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Unique workshop to blend music from China, Appalachia

GRAMMY winners Cathy Fink (left) and Marcy Marxer (right), with Chinese musician Chao Tian, will offer a free workshop for School of Music students and the community at the School of Music on Sunday, Nov. 12.

A one-of-a-kind musical workshop that creates a bridge linking China and Appalachia – and even points beyond – will be offered at the State University of New York at Fredonia School of Music on Sunday, Nov. 12.

GRAMMY award-winning American Roots artists Cathy Fink and Marcy Marxer, and Chinese classical hammered dulcimer player Chao Tian will conduct the workshop.

Curious musicians of all ages and talent levels are invited to bring along a stringed instrument to the workshop at Mason Hall Room 1080 at 2 p.m. The event is free and open to the public, but online pre-registration is required and can be made at https://docs.google.com/forms/d/e/1FAIpQLSdfTT5XGwlisI3VScK6EU3b_2z_I6HOIy7xNLbeUZLSVBnR2A/viewform?pli=1%C2%A0

Registration will remain open until Nov. 7, or until the workshop is full.

“Cathy and Marcy have worked together for years, and they are GRAMMY winners together for work they have done in the past as American Roots/folk musicians and artists,” explained 1891 Fredonia Opera House Performing Arts Center Executive Director Rick Davis.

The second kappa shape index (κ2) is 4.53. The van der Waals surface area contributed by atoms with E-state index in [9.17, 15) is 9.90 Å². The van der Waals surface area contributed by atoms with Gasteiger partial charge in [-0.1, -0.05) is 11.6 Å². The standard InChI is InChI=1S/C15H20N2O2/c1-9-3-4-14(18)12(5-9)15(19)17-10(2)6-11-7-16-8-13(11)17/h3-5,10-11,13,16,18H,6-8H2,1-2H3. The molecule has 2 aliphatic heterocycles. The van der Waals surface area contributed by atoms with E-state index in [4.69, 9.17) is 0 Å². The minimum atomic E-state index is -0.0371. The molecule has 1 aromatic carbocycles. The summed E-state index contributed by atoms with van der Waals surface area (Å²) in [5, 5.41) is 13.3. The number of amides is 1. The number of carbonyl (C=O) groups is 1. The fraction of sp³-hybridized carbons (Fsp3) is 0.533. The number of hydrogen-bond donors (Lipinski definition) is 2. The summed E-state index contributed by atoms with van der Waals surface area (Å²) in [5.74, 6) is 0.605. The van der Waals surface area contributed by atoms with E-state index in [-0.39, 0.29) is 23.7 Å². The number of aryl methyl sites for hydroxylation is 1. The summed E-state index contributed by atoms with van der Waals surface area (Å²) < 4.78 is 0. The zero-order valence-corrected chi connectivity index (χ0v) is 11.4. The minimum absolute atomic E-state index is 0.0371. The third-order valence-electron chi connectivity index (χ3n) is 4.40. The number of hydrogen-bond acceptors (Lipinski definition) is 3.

“This program was created specifically to work with Chao Tian, and to bring attention to folk music in a global sense. This tour is the first time they have worked with her.”

The trio’s Instrumentation consists of yangqin (Chinese hammered dulcimer), gourd banjo, five-string banjo, ukulele, guitars, dumbek, cello-banjo and mandolin. Their repertoire features traditional Chinese and Appalachian music as well as contemporary and traditional music from around the world.

Part workshop, part demonstration, the workshop will give a detailed view of the ensemble’s instrumentation and process for fusing eclectic musical instruments and ideas. The trio will teach a Chinese tune that easily adapts to American old-time instruments and beyond. A question-and-answer session is included.

“We encourage anyone who attends to bring an instrument if they so choose, whether it’s a guitar, banjo or ukulele or other stringed instrument,” Davis added.

Organizers were intrigued with the prospect of bringing such a unique program to the campus and surrounding community as a way to expose students and community members to global music and to see how various cultures can mix with their musical styles, Davis commented.

The trio will also perform at the 1891 Fredonia Opera House Performing Arts Center on Sunday, Nov. 12, at 7 p.m.

“Cathy and Marcy have toured for years, and we actually have had them perform at the opera house many years ago,” Davis noted.

The workshop is made possible due to a collaboration with the 1891 Fredonia Opera House Performing Arts Center and a grant from the Mid-Atlantic Arts Foundation.

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